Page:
Queen's Baton Relay Reception
E nga mana, e nga reo, e nga iwi o te motu e huihui nei, tēnei aku mihi māhana ki a koutou. Kia ora tātou katoa.
Good evening everyone and welcome to this reception to celebrate the arrival of the Queen’s Baton in the South Island.
I can’t imagine a more spectacular starting point for this leg of its New Zealand journey.
As Her Majesty the Queen’s representative in New Zealand, I was very happy to briefly be a baton-bearer at the airport this morning – especially as it didn’t involve doing several laps around a stadium.
A previous Governor-General, Sir Arthur Porritt would have taken on such a challenge, because in his youth, he just happened to be a world-class sprinter, winning a bronze medal in the 1924 Paris Olympic Games.
Sir Arthur went on to be an international member of the Olympic Committee from 1934 to 1967 and he also managed New Zealand teams at various Games, before becoming our first New Zealand-born Governor-General.
His story featured in the film Chariots of Fire – though he insisted that the name of his character be changed to ‘Tom Watson’ because of fears that the film might impact on his medical career.
A more recent Governor-General, Sir David Beattie was President of the New Zealand Olympic Committee for 11 years, and a keen tennis player and golfer.
I may not have those sporting credentials, but something I do have in common with both of those Governors-General is a keen and abiding interest in sports.
In my first year in office, David and I turned the lawns at both Government Houses into temporary sports fields for children to come and have ball-skills sessions with All Black and Black Ferns players.
We will be delighted to be New Zealand’s official representatives at the Gold Coast Games, and hope that my schedule allows me to see the Women’s Sevens team play for the first time in a Commonwealth Games.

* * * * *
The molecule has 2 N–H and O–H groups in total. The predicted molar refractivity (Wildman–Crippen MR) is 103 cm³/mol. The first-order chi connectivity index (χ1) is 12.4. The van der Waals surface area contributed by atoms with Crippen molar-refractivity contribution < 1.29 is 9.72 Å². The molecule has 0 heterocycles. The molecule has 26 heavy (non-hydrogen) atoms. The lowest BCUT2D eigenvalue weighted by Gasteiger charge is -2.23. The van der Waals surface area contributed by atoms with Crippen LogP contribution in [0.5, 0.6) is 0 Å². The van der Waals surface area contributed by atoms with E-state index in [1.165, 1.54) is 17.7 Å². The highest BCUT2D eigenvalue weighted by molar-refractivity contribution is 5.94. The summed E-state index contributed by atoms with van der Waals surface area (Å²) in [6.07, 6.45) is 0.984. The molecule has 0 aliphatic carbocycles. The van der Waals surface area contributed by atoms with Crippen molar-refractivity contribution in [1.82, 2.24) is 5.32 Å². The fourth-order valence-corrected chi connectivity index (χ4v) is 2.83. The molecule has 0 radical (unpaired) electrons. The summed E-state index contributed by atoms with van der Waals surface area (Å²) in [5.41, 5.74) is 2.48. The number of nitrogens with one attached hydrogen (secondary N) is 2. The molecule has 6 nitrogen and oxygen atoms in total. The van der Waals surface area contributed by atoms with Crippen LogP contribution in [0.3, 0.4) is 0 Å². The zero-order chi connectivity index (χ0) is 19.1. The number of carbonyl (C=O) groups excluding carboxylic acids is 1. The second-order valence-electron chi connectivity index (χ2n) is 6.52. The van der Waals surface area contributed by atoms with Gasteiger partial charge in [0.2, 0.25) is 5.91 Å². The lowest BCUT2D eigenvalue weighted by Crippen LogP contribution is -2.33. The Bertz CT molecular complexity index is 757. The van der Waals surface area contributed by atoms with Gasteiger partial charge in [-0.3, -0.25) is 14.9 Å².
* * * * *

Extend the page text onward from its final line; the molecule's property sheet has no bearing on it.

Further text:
Her Majesty The Queen is well-known for her dedication to the Commonwealth, which now includes about one-third of the world’s population.
Several Commonwealth countries were not part of the original British Empire, and their desire to become members is a testament to the Commonwealth Charter’s commitment to such values as human rights, peace, the rule of law, sustainable development and gender equality.
Since becoming Governor-General, I have been privileged to be involved in two initiatives that honour Her Majesty’s promotion of Commonwealth values.
Last year I went to Mt Lyford to mark the inclusion of part of a property in the Queen’s Commonwealth Canopy – a network of protected forest areas around the world.
The second was the unveiling of a plaque outside Government House Wellington, on Wellington’s Commonwealth Walkway. This international initiative encourages people to walk and explore their environment.
The Commonwealth Games is the most high-profile Commonwealth event, a highlight on the calendar, and I am pleased to support New Zealand’s participation here tonight.
Tomorrow, as the Queen’s baton is taken on its journey, New Zealanders will be reminded of our links with the countries it has already visited – and our links to its final resting place, Australia.
We wish all the baton-bearers well, and we wish our athletes who are training hard for selection all the very best with their endeavours.
Kia ora huihui tātou katoa and please enjoy your evening.